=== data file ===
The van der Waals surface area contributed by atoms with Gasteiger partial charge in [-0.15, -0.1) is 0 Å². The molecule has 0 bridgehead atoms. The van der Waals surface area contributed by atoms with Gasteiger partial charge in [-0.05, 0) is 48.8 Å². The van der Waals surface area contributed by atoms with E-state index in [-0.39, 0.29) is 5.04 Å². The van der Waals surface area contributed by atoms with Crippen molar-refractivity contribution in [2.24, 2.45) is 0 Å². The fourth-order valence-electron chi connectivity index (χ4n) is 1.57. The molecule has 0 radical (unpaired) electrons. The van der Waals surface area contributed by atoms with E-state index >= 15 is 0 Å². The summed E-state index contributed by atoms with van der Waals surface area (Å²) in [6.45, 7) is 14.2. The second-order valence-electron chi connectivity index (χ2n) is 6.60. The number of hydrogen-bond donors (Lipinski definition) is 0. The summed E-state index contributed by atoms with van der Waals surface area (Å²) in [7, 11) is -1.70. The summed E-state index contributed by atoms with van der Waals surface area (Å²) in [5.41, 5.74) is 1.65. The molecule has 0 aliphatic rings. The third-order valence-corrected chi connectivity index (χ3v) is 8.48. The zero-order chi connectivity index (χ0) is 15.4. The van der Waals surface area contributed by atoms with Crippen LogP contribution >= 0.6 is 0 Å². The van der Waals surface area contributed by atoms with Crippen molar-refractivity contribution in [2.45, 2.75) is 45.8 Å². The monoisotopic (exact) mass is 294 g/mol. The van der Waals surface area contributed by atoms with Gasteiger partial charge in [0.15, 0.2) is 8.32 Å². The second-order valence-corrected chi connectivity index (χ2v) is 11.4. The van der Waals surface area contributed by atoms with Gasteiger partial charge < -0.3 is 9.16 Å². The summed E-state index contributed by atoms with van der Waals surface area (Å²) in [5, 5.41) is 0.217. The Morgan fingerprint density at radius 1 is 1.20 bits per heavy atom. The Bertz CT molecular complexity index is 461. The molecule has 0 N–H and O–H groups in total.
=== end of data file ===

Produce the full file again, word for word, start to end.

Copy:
The van der Waals surface area contributed by atoms with Gasteiger partial charge in [-0.15, -0.1) is 0 Å². The molecule has 0 bridgehead atoms. The van der Waals surface area contributed by atoms with Gasteiger partial charge in [-0.05, 0) is 48.8 Å². The van der Waals surface area contributed by atoms with E-state index in [-0.39, 0.29) is 5.04 Å². The van der Waals surface area contributed by atoms with Crippen molar-refractivity contribution in [2.24, 2.45) is 0 Å². The fourth-order valence-electron chi connectivity index (χ4n) is 1.57. The molecule has 0 radical (unpaired) electrons. The van der Waals surface area contributed by atoms with E-state index >= 15 is 0 Å². The summed E-state index contributed by atoms with van der Waals surface area (Å²) in [6.45, 7) is 14.2. The second-order valence-electron chi connectivity index (χ2n) is 6.60. The number of hydrogen-bond donors (Lipinski definition) is 0. The summed E-state index contributed by atoms with van der Waals surface area (Å²) in [7, 11) is -1.70. The summed E-state index contributed by atoms with van der Waals surface area (Å²) in [5.41, 5.74) is 1.65. The molecule has 0 aliphatic rings. The third-order valence-corrected chi connectivity index (χ3v) is 8.48. The zero-order chi connectivity index (χ0) is 15.4. The van der Waals surface area contributed by atoms with Crippen LogP contribution >= 0.6 is 0 Å². The van der Waals surface area contributed by atoms with Crippen molar-refractivity contribution in [2.45, 2.75) is 45.8 Å². The monoisotopic (exact) mass is 294 g/mol. The van der Waals surface area contributed by atoms with Gasteiger partial charge in [0.15, 0.2) is 8.32 Å². The second-order valence-corrected chi connectivity index (χ2v) is 11.4. The van der Waals surface area contributed by atoms with Gasteiger partial charge < -0.3 is 9.16 Å². The summed E-state index contributed by atoms with van der Waals surface area (Å²) in [5, 5.41) is 0.217. The Morgan fingerprint density at radius 1 is 1.20 bits per heavy atom. The Bertz CT molecular complexity index is 461. The molecule has 0 N–H and O–H groups in total.